DeepMind’s artificial intelligence programme AlphaZero is now showing signs of human-like intuition and creativity, in what developers have hailed as ‘turning point’ in history.
The computer system amazed the world last year when it mastered the game of chess from scratch within just four hours, despite not being programmed how to win.
But now, after a year of testing and analysis by chess grandmasters, the machine has developed a new style of play unlike anything ever seen before, suggesting the programme is now improvising like a human.
Unlike the world’s best chess machine - Stockfish - which calculates millions of possible outcomes as it plays, AlphaZero learns from its past successes and failures, making its moves based on, a ‘nebulous sense that it is all going to work out in the long run,’ according to experts at DeepMind.
When AlphaZero was pitted against Stockfish in 1,000 games, it lost just six, winning convincingly 155 times, and drawing the remaining bouts.
Yet it was the way that it played that has amazed developers. While chess computers predominately like to hold on to their pieces, AlphaZero readily sacrificed its soldiers for a better position in the skirmish.
Speaking to The Telegraph, Prof David Silver, who leads the reinforcement learning research group at DeepMind said: “It’s got a very subtle sense of intuition which helps it balance out all the different factors.
“It’s got a neural network with millions of different tunable parameters, each learning its own rules of what is good in chess, and when you put them all together you have something that expresses, in quite a brain-like way, our human ability to glance at a position and say ‘ah ha this is the right thing to do'.
“My personal belief is that we’ve seen something of turning point where we’re starting to understand that many abilities, like intuition and creativity, that we previously thought were in the domain only of the human mind, are actually accessible to machine intelligence as well. And I think that’s a really exciting moment in history.”
AlphaZero started as a ‘tabula rasa’ or blank slate system, programmed with only the basic rules of chess and learned to win by playing millions of games against itself in a process of trial and error known as reinforcement learning.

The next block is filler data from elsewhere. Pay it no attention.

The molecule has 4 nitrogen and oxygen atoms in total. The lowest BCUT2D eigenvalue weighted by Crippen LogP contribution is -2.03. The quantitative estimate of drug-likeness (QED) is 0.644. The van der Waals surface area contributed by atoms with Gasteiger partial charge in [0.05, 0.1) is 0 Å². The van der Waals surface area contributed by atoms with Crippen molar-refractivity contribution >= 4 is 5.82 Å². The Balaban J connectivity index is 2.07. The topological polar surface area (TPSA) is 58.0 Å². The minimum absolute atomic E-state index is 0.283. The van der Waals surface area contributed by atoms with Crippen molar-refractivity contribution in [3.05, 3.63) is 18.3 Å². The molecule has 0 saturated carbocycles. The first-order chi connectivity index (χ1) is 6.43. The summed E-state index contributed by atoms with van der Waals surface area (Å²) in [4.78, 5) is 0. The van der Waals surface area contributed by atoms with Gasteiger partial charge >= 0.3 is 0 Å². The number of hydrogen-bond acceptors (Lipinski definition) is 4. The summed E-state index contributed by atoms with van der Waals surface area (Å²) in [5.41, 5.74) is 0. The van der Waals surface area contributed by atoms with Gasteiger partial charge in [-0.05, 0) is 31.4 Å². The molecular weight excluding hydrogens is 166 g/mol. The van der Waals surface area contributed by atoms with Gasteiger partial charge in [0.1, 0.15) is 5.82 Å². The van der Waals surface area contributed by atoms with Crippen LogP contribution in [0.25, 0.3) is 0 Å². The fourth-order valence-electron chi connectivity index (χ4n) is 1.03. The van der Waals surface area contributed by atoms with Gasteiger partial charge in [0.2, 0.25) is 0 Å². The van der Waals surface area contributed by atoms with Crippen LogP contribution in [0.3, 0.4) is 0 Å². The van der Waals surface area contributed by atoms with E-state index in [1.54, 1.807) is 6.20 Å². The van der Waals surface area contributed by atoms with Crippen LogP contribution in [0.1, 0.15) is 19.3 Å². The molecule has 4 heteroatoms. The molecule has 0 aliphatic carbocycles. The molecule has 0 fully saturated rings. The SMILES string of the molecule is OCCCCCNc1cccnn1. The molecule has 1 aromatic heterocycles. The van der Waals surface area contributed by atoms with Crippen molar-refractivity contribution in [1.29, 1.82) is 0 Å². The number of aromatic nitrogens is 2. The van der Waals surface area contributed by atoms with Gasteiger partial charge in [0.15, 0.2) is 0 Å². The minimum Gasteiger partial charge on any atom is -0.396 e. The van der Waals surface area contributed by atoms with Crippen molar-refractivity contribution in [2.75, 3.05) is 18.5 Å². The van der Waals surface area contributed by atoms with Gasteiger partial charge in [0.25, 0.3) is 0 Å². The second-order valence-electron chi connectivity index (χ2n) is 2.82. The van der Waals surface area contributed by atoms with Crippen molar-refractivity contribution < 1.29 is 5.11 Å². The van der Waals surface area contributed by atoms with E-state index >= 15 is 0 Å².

It is the same way the human brain learns, adjusting tactics based on a previous win or loss, which allows it to search just 60 thousand positions per second, compared to the roughly 60 million of Stockfish.
Within just a few hours the programme had independently discovered and played common human openings and strategies before moving on to develop its own ideas, such as quickly swarming around the opponent’s king and placing far less value on individual pieces.
The new style of play has been analysed Chess Grandmaster Matthew Sadler and Women’s International Master Natasha Regan, who say it unlike any traditional chess engine.
”It’s like discovering the secret notebooks of some great player from the past,” said Sadler.
Regan added: “It was fascinating to see how AlphaZero's analysis differed from that of top chess engines and even top Grandmaster play. AlphaZero could be a powerful teaching tool for the whole community."
Garry Kasparov, former World Chess Champion, who famously lost to chess machine Deep Blue in 1997, said: “Instead of processing human instructions and knowledge at tremendous speed, as all previous chess machines, AlphaZero generates its own knowledge.
“It plays with a very dynamic style, much like my own.The implications go far beyond my beloved chessboard."
The new analysis was published yesterday in the journal Science, and the DeepMind team are now hoping to use their system to help solve real world problems, such as why proteins become misfolded in diseases such as Parkinson’s and Alzheimer’s.
The new results suggest that it could come up with new solutions that humans might miss or take far longer to discover.
DeepMind CEO and co-founder Demis Hassabis said: “The reason that tabula rasa was important is because we want this to be as general as possible. The more general it is across the games the more likely it will be able to transfer to real world problems. Like protein folding.
“Protein folding has always been our number one target. I’ve had that in mind for a long time, because its a huge problem in biology and it will unlock a lot of other things like drug discovery.
"In chess AlphaZero works not because it’s looking further ahead but because it understands the position better. It’s generalising from past experience. It’s almost like intuition in the same way a human grandmaster would think about it, it's evaluation of the current situation is better. And if you’re evaluation is better then you don’t have to do as much calculation.”
Prof Silver added: “Historically there has been this amazing mismatch between the things that humans can do and the things that computers can do.
“With the advent of powerful machine learning techniques we’ve seen that the scales have started to tip and now we have computer algorithms that are able to do these very human-like activities really well.”